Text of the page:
Friday, April 16, 2010

On Knockout, Jeff Mann, and Paul Lisicky

You've got to hand it to editors Jeremy Halinen and Brett Ortler for daring to call their new magazine "knockout." I always think it's dangerous to give something a name that you could easily turn into an insult with a slight inflection of your voice. Knock it out of the ballpark. Or knock you out like a sleeping pill. But fortunately for the editors' sake, their magazine is dynamic and fun.

A lot of literary magazines, especially the predominantly gay ones, are sweetly boring. I usually end up giving up and just reading the contributors' notes. The same way I did craigslist personals when I was young and single.

Not only is the content excellent, but the magazine is "doing its part of fight suicide in the lesbian, gay, bisexual, transgender, and questioning youth population." Charity and beauty don't often go hand-in-hand, but these co-editors show us they can. As the editors tell us "five percent of the proceeds from sales will go to The Trevor Project, which focuses on helping the young people of our community.

Now I'm even more pissed off that I was solicited and then rejected!

But when a job's well-done, a job is well-done. I haven't read every single piece but so far I think that the stand-outs are Jeff Mann's "Here's to the Death of Our Enemies" and Stephen S Mills' "Against Our Better Judgment We Plan a Trip to Iran."

Do help make sure this magazine stays alive. Please buy an issue. If you're unhappy with it, I'll personally write you a note of apology. Even if you're not interested in the magazine, give something to their charity which does help queer youth. Here's the link for the magazine:

Here's the link for The Trevor Project:


On my Facebook page, I always switch my age from time to time, moving it back slowly, but sometimes too fast so that one of my students recently said, "You're just like Benjamin Button." Growing old is horrible. Yet old queer codgers need to stop whining that young queers aren't reaching out to them.

They are. Or at least they reach out to the ones not obsessed with proving their scholarly erudition. But sometimes it's even tough not to wonder "why should they?" Educational institutions still don't help GLBT students much. ROTC is still here, and domestic partnership isn't a reality even at a lot of institutions. School essentially teaches you to be a middle-class professional, fitfully dull and reasonable. Edgy, contemporary literature remains invisible, and rarely do we question if the stuff in the Norton anthologies hold any value for us.


So much gay literature dealing with growing older possesses a wistful thoughtfulness that borders on the ingratiating--spiritual transcendence is more than not an overrated phenomenon; we're stuck on earth--let's deal with it. And for a gay man to engage such questions regularly, you can't help but wonder if they are in some sort of denial. We're being killed. Don't abandon us for an angel who has the privilege of moving up and away.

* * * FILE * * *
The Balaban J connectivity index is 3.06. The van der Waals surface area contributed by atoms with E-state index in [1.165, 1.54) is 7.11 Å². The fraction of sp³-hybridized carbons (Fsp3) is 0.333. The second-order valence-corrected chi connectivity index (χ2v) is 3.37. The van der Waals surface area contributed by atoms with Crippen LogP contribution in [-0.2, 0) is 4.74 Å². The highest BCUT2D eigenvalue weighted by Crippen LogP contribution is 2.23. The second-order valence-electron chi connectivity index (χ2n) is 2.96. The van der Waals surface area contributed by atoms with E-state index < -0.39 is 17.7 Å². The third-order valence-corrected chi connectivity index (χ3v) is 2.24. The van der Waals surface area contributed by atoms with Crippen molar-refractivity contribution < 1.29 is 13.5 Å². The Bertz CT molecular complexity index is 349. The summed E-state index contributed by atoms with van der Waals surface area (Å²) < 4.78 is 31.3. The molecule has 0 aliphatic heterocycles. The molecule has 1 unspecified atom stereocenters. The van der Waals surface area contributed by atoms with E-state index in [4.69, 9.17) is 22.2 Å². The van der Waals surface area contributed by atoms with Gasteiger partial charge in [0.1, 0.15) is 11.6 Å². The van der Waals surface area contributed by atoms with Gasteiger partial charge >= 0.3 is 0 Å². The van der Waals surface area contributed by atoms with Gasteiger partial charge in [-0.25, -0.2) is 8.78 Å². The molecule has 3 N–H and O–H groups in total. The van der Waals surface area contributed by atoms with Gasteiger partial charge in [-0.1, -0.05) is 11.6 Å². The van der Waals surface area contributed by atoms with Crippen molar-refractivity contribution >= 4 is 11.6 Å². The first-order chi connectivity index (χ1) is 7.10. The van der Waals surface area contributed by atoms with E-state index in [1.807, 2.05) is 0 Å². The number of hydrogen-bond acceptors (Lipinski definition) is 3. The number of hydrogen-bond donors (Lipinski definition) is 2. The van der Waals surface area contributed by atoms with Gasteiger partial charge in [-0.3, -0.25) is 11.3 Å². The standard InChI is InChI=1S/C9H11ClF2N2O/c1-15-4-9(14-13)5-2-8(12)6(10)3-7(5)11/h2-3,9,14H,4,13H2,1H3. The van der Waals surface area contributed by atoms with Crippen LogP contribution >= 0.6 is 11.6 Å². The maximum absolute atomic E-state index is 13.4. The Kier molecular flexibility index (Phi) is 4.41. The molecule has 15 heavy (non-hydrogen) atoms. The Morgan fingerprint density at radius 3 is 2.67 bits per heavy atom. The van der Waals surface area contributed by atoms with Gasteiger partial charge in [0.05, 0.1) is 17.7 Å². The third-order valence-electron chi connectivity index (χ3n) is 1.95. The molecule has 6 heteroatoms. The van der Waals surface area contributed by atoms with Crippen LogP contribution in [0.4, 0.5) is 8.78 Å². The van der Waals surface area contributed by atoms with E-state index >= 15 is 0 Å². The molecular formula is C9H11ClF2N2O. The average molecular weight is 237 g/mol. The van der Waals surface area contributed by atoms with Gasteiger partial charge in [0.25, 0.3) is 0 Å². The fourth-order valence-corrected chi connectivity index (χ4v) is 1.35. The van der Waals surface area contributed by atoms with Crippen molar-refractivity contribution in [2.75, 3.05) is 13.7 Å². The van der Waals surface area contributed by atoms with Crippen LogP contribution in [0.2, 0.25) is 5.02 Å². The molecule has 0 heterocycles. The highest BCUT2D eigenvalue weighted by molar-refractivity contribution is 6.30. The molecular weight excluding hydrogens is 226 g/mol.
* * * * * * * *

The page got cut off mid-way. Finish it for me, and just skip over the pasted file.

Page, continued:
One of the remarkable finds in "knockout" is Jeff Mann's "Here's to the Death of Our Enemies". It's a rightfully erratic sloppy sonnet, loosely rhymed except in the final couplet. Look at the opening:

Memorializing the banal or constructing wish-fulfillment
fantasies, these fill my forties. Men I'd like to rape, men
I'd like to kill. Weight Watches recipes, cat littler at Wal-Mart,
new varieties of gin...

Queer male rage is something not often explored, or even acknowledged.

For me, I always become nervous, perhaps unjustifiably so, about middle-aged wistfulness. My partner and I fought about the merits of Paul Lisicky's "On the Table" in the same issue, an honorable elegy to Arden, his dead dog. I was called a speciest for not valuing the poem as much as he did. And I fear he might have a point. "Would you question a poem about Gesundheit?" Gesundheit was the name of our pet bunny. She was sick at a pet store, and her cage was right next to the snake's, so I had no choice to buy her. Much to the shock of the octogenarian store owner. She sneezed a lot (the bunny, not the store owner), so we named her Gesundheit.

It's perhaps too easy for me to devalue the domestic and jump headlong into the public. Today the federal government allows us same-sex visitation rights, and we're supposed to jump up and down. Sadly, I thought those were already offered. We're further behind than I even thought. So it's a relief for Mann to write:

...Right-wingers dead, pious eyes grown black
with flies, heaps and heaps, and our apish executive branch
simmering among them , sweetly gutted....

Anger is something that always scares people. Some straight people value our victim narratives a bit too much. But perhaps gay men privilege them even more. To a degree. Or for different reasons. But still. What do we do with a cathartic fantasy of us causing the harm, rather than the other way around?

The spiteful cacophony, its jagged syntax is justified, its refusal to be tamed, necessary:

...More and more,
manner sleep, fail to fill the breach. The list of hate
grows longer. The skull smokes and churns, a dark ark,
More and more, out Elysium's illegal, our skin is bark.

Unlike some of the well-meaning gay older men, Mann restores these literary allusions in a way that is useful--his elders should pay special attention. It's a rare occurrence that a gay poet uses the literary allusion not to pander to straight audiences. If you're drawing on the classics, then your works contains a certain literary gravitas. I think it's important than Mann reclaims the classical reference--telling everyone with a ferocity we have to find new ways of living. The poem names the classical reference as a limitation rather than elevating it as a way of receiving dumb affirmation.

1 comment:

  1. I think you're asking a very interesting question here: when is anger acceptable in poetry?